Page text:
New Sponge-Based Therapeutic Cancer Vaccine Begins Human Clinicals
A research group reports that they started a Phase I clinical trial of an implantable vaccine to treat melanoma. The vaccine is novel because it uses a small disk-like sponge about the size of a fingernail that is made from FDA-approved polymers. Current therapeutic cancer vaccines require doctors to first remove the patient’s immune cells from the body, reprogram them, and then reintroduce them back into the body, a more time-consuming and complex process.
The work represents a collaborative effort being pursued at the Wyss Institute for Biologically Inspired Engineering at Harvard University. It was led by Wyss Institute core faculty member David J. Mooney, Ph.D., who is also the Robert P. Pinkas Family professor of Bioengineering at the Harvard School of Engineering and Applied Sciences, and Wyss Institute associate faculty member Glenn Dranoff, M.D., who is co-leader of Dana-Farber Cancer Institute’s Cancer Vaccine Center.
The new approach was first reported to eliminate tumors in mice four years ago. The sponge, which is implanted under the skin, is designed to recruit and reprogram a patient’s own immune cells on site, instructing them to travel through the body, home in on cancer cells, and then kill them.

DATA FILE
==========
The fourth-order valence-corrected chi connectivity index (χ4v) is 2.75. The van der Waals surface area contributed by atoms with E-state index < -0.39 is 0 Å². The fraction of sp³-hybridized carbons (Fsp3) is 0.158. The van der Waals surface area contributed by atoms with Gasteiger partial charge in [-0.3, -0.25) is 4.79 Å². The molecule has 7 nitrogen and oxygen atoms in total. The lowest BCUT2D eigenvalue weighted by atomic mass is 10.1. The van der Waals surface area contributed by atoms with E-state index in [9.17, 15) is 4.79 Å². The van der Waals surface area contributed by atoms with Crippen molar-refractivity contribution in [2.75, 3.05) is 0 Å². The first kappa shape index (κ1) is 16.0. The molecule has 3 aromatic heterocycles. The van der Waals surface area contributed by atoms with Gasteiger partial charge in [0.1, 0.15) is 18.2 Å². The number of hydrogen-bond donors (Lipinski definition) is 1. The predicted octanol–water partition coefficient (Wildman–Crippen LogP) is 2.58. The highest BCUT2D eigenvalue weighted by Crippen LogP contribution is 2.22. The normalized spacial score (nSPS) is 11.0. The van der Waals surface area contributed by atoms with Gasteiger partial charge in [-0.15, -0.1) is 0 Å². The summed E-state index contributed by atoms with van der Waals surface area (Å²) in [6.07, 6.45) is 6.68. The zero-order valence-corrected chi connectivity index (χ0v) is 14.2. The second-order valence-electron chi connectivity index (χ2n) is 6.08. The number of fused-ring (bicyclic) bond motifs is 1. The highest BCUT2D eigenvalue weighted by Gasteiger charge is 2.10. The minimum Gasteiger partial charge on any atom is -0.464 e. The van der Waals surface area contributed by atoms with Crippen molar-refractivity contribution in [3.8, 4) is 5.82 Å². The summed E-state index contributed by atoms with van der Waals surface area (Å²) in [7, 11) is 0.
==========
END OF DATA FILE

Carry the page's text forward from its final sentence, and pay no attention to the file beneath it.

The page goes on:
“We addressed the hypothesis that coordinated regulation of a DC [dendritic cell] network, and plasmacytoid DCs (pDCs) and CD8+ DCs in particular, could enhance host immunity in mice,” wrote the researchers in an article (“In Situ Regulation of DC Subsets and T Cells Mediates Tumor Regression in Mice”) in Science Translational Medicine (November 25, 2009). “We used functionalized biomaterials incorporating various combinations of an inflammatory cytokine, immune danger signal, and tumor lysates to control the activation and localization of host DC populations in situ.”
In that 2009 study, 50 percent of mice treated with two doses of the vaccine—mice that would have otherwise died from melanoma within about 25 days—showed complete tumor regression. The technology was initially designed to target cancerous melanoma in skin, but the scientists believe it might have application to other cancers and inflammatory diseases.
“It is rare to get a new technology tested in the laboratory and moved into human clinical trials so quickly,” said Dr. Dranoff. “We’re beyond thrilled with the momentum, and excited about its potential.”